Fans stay away from Sri Lanka-Pakistan Tests March 30, 2006

Absentee spectators

Waheed Khan

Despite the best efforts of the Sri Lankan board (SLC) to draw in crowds for the series against Pakistan, including giving free entrance for the first Test, the Pakistani players are not pulling in the spectators.

Just a few hundred people showed up on the first day of play in the Test here on Monday after rains washed out the opening day's proceedings, SLC announced free entry for some of the spaces inside the Sinhalese Sports Club in a bid to draw in the crowds. Unfortunately for them even this move has not worked although the Pakistan Cricket Board enjoyed better results with this ploy during their home series against England and India earlier this season.

"The problem is that except for two or three players there are no glamorous names in both teams at the moment and to make matters worse Sanath Jayasuriya, who is a genuine crowd puller, also didn't score runs in this match," a home board official said. "Historically India draws the biggest crowds followed by Australia and England. Pakistan was a popular team when Wasim Akram and Waqar Younis were playing. But now the team except for Inzamam-ul-Haq doesn't have any big names. We've no doubt had fast bowler Shoaib Akhtar been playing we would've got better crowds for the one-day series and the first Test." He said that Shoaib remained a popular player in Sri Lanka whom people paid to watch in action.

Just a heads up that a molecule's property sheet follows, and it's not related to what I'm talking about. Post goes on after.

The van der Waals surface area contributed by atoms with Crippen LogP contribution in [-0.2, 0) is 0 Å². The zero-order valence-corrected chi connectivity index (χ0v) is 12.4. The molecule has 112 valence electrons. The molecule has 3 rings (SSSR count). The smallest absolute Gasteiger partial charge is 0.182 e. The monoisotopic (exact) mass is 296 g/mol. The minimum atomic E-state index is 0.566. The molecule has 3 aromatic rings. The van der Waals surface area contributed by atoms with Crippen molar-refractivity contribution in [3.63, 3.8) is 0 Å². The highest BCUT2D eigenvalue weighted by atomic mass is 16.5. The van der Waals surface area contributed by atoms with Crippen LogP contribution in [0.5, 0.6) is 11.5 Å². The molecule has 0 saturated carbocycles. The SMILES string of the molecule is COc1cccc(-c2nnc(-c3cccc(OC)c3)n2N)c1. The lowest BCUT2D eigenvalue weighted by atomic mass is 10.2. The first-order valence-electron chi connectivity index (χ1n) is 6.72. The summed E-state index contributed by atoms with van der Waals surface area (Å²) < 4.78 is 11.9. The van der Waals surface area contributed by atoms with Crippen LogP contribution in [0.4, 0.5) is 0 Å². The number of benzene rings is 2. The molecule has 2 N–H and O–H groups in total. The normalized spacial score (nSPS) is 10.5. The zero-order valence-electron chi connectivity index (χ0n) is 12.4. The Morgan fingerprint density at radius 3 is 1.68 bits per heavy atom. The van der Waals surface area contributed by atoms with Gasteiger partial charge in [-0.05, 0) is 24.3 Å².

However, a senior journalist said the local board had also messed up things by holding the first two one-dayers at the Premadasa Stadium and charging as much as 5000 rupees for the grandstand. "With the Sri Lankans not doing well in recent times why would people pay this amount to come and watch them," he asked.

The Sri Lankans are now looking forward to the tour by India and South Africa later this year and a triangular one-day series involving both teams to attract big crowds once again. Perhaps the extreme humid and hot conditions have also played their part in the keeping away the crowds as at times the weather can get suffocating.

But while the Sri Lankan board might not be earning from gate money receipts but they are well off thanks to a long-time lucrative sponsorship deals including US$50 million for the sale of television rights until 2008. Which is why the nine players who have been given central contracts by the board get paid a top monthly salary of 300,000 rupees (US$2800) besides the senior ones like Jayasuriya and Muralitharan also get paid match fees according to seniority basis, with the highest slab being approximately 600,000 rupees (US$5600) per match.

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